Bad timing as we just had to make that decision a few days ago (well, the vet confirmed the direction).
She was 16 last Christmas Day, so almost 16-1/2.
We’ve been dealing with exactly what you listed (less the seizures), and what finally happened is she kept falling/barely could get up....and after a day, we realized she couldn’t open her mouth. She’d walk to the food/water area and stand over the bowls but not eat/drink. Poor thing. Once we realized that, we went to the vet the next morning and one look at her, the vet said those terrible words...“it’s time”:(. Which we knew.
This is our 2nd B. First one made it just over 17!
It is no fun and sorry you have to go through it soon.
So sorry to hear about your pup. It's never easy and it's never easy to make the call. Horrible having to play God IMO. So no, there is no "right time" to say goodbye. The basic rule is that with the situation you've described it's time when you decide it is. That's not cavalier, it just reflects the fact that some people will decide sooner and some later. No real right or wrong. It's a super difficult call whether you've never had to do it or had done it ten times. FWIW we've always made the call later than we should have, including with our first dog who was in a situation similar to what you're describing.
That said, sometimes it's useful to ask: "If I were a dog what would my choice be for me?"
Again, my deepest sympathies. One thing which can make saying goodbye easier is if you can have a mobile vet do it at home. Just a more comfortable situation for the dog and you.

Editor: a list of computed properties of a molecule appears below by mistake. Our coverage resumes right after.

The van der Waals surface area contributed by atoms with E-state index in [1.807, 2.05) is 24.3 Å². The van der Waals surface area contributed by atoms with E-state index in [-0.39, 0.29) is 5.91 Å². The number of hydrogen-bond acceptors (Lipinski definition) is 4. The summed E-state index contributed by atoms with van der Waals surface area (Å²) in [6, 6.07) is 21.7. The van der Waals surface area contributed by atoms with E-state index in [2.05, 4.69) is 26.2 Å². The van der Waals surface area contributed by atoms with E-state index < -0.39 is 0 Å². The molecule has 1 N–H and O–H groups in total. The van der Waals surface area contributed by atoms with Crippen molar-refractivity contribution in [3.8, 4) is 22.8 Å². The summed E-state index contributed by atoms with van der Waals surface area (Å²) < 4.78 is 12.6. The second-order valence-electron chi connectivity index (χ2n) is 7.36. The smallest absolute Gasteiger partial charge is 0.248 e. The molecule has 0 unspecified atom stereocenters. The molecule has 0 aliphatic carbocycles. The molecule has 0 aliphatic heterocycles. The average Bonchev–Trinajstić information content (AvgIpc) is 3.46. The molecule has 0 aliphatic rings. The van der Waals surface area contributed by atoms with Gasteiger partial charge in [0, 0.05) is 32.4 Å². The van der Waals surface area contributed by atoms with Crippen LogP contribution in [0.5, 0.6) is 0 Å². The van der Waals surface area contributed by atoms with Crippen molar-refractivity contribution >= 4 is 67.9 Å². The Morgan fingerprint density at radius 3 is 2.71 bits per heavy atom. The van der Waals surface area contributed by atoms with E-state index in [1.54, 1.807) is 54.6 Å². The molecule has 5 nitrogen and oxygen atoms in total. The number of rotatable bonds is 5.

As most have said "nobody knows your dog better than you". I totally relate. I have a 16 year 2.5 month old basenji named Zak. Zak has CCD (canine cognitive dysfunction = aka doggie alzheimer's). He paces, he circles, he has fallen down and took his time in getting up. He wears a belly band as he will pee anywhere and everywhere. I have no stairs, so that's not a problem. He hasn't had any seizures or at least non that I have seen anyways, because I still work. He does sleep alot. But, he loves to eat. He haslost alot of weight and drinks alot of water. I have him on SeniLife, Animal Essential Heart Health, and Joy Organic CBD oil. I feed him Purina Pro Plan Bright Minds for seniors. It promotes alertness, and mental sharpness. I also belong to a CCD support group on Facebook which members are going through the same thing, or just the start of this journey, and some have had ended their journey. Lots of love and support and things to ask your vet. Zak is totally deaf. I think he can hear some VERY loud noises, but not me talking to him. I am questioning myself as to the quality of life that Zak has. Sometimes he gets off the couch when I get home from work, only because he see's Mr.T (10 year old basenji) get up, and goes to the door. He looks forward to his meals. Doesn't seem to be in pain, but I know his time is coming. I've had him since he was 4 months old, and its hard to see him like this. My 17 year old female had CCD really bad, and one night just before I got home from work, I believe she had a seizure, and T attacked her. I got her cleaned up as best I could, as she hates water with a passion. She didn't want her dinner. So, I put her on her bed, and covered her up. She was ok when I went to bed, but had passed before I got up in the morning. It hurt that I wasn't their to comfort her during her time. She was also deaf, so talking wouldn't have helped, but just giving her some soothing pats and scritches I think could have helped. I don't know. If you are on Facebook, go to the Canine Cognitive Dysfunction group. You will have to join, but oh so worth the help and love and information.............everybody is very supportive as they are all going through the same thing. Only you know your dog the best. Don't let anyone tell you otherwise.......including your vet. Virtual hugs to you, its not easy. But he is family and you treat them like family til their last breath.